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After working hard on your application, putting together a killer CV and cover letter and - maybe - making it through a phone interview, you've had the call you wanted and been invited to a face-to-face interview. You might think the hard work is done, but it’s not over yet, there is still plenty to do. Preparing for a face-to-face interview means research, preparation and practice to make sure you put your best foot forward and get the job you want. Following these top ten tips for face-to-face interviews will help you do just that.

BEFORE THE INTERVIEW

Even before the interview, there are things you can do to prepare and plan:

1. Research the company: This may sound ridiculously obvious, but a lot of candidates don’t know too much about who they might be working for, so do your research. Look at their website, read their annual report, check out their social media feed, look up recent news stories, and figure out who their competitors are. If you know anyone who works there or has in the past, pick their brains and find out what they know and think about the organisation. Use this information to prepare a list of potential questions about the company, its future, and the role you will play in helping it achieve its goals. If you know who’s interviewing you, include them in your research too (hint: search LinkedIn).

2. Understand the job: Reading the job description thoroughly is key to knowing what you will be doing on a day-to-day basis and the skills, experience and qualifications you need to successfully carry out the role. You might have already done this when applying for the position but use the job description and person specification to think about how your skills and experience meet the requirements of the role and how you will answer any questions as to why you are the right person for the job.

3. Prepare examples: A lot of employers use competency-based questions in interviews, asking candidates for examples to evidence how they meet specific job requirements. Come up with a list of examples, one for each key requirement, using the STAR technique - Situation, Task, Action and Result - to make sure they are detailed and clearly show your skills and suitability.

4. What you are bringing to the job: It is not enough to be able to meet the job requirements and carry out the tasks listed in the job description. Today’s employers are often looking for more, for employees who can add value to their organisation. Think about what you bring to the table: better performance figures, increased income, efficiencies, specific skills they might need.

5. Plan your day: Don’t wait until the morning of the interview to decide what you’re going to wear or how you’re going to get to your interview. Look at the route you will take and work out when you need to leave to get there with plenty of time to spare. If you're braving the road or rail network, assume the wrong kind of snow will have fallen and allow extra time. Think about what you might wear and err on the side of caution if you aren’t sure of the work environment; it is better to be over rather than under-dressed for an interview and interviewers will likely appreciate the effort you have made. That said, unless the role is that of a maître d'hôtel, leave the tux or evening dress in the wardrobe.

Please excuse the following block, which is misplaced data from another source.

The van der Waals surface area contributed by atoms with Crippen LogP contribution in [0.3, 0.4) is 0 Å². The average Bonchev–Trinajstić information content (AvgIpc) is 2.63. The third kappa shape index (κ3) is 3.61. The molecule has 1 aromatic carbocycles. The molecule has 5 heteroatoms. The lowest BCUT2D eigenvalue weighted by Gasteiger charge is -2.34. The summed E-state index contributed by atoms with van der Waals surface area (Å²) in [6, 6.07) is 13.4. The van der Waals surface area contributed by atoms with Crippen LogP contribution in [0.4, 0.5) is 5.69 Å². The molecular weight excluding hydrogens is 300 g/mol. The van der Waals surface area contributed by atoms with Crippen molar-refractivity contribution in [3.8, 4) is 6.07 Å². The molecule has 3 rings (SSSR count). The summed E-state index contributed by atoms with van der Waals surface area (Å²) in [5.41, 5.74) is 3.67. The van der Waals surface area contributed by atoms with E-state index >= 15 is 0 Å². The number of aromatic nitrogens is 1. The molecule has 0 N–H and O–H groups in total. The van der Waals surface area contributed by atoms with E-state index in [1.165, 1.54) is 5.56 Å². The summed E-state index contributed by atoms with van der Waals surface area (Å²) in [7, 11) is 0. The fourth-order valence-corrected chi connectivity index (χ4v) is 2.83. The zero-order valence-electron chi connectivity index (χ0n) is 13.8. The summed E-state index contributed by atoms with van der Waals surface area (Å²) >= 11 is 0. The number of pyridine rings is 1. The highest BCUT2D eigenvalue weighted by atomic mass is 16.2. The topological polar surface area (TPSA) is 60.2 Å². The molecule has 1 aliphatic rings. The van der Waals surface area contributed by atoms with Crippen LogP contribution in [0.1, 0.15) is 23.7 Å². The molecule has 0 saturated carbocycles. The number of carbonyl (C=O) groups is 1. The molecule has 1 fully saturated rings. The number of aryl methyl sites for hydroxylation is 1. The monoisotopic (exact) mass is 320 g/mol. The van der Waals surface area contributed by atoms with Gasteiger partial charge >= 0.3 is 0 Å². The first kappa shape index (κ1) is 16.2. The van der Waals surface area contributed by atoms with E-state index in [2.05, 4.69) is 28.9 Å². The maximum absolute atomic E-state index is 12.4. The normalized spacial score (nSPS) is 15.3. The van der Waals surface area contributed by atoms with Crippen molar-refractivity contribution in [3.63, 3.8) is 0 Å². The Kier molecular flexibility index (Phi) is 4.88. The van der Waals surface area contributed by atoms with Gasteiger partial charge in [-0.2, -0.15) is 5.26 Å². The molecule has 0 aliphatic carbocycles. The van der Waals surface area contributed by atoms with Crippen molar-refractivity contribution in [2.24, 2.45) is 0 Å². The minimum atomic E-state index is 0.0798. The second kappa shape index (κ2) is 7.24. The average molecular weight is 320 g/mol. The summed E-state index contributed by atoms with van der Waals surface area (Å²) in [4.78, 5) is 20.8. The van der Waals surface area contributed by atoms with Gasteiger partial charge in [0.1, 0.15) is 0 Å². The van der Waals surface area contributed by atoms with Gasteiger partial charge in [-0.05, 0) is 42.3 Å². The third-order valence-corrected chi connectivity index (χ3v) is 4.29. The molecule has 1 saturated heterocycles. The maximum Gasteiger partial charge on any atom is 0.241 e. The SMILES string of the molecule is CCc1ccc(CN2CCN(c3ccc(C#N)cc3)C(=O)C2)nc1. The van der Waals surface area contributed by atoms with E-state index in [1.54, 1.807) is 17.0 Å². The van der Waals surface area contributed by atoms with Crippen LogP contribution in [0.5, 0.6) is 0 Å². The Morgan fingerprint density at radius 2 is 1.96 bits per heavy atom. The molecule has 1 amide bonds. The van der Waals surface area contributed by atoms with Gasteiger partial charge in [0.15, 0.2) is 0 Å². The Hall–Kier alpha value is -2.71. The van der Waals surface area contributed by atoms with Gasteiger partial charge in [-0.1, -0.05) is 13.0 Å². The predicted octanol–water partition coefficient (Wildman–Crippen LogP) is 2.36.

DURING THE INTERVIEW

6. Talk to your interviewers, not at them: You will likely be nervous during your interview and it’s easy to fall into the trap of talking to, but not engaging with, your interviewers. You may understand the company and the job and have a raft of intelligent questions to ask but, research shows that if you don’t get the interviewer(s) to like you, they are unlikely to hire you. Shocker. Use their names when addressing them and try to create a dialogue in the first few minutes before formal questions start. There is a fine line here so be conscious of that - jokes, for example, are probably not appropriate as they can be misunderstood.

7. Be an active listener: When you get to interview, nerves may make you talk more than you listen. It’s important to find the balance (around 50/50 is recommended), listening to what is being asked of you, so you understand the questions and answer them, reducing the chances of rambling rather than getting your point across.

8. Take your time: If you’re asked a question that requires you to think through the answer, do that rather than jumping in with a response. If you aren’t sure you have understood, ask for clarity. If you can’t answer the question straight away, tell the interviewer that you need a minute to think through your response. Don’t rush into speaking but take time to structure your answers, using the examples you prepared previously. Also, be honest, if you don’t know the answer or can’t give an exact example, say that but link it to a similar example that evidences your abilities.

9. Look out for body language: non-verbal cues are a larger part of successful interviewing than people realise. Think about how you are presenting yourself from the moment you walk through the door: look confident, give a firm handshake, smile. Once you are in the interview, think about how you are sitting - are you slumped in your chair, looking bored, or are you sat up, looking engaged? What about your interviewers, are they looking interested in your answer? As you talk, try and maintain eye contact and smile as you talk.

10. Show your passion for the role: At the end of the interview, candidates are nearly always asked if they have any questions or would like to add anything not covered. This is your last chance to make a good impression. Ask some questions that show you have researched the company and want to work for them and take the opportunity to restate your interest in the role; try and stay away from questions on salaries and start dates unless asked.

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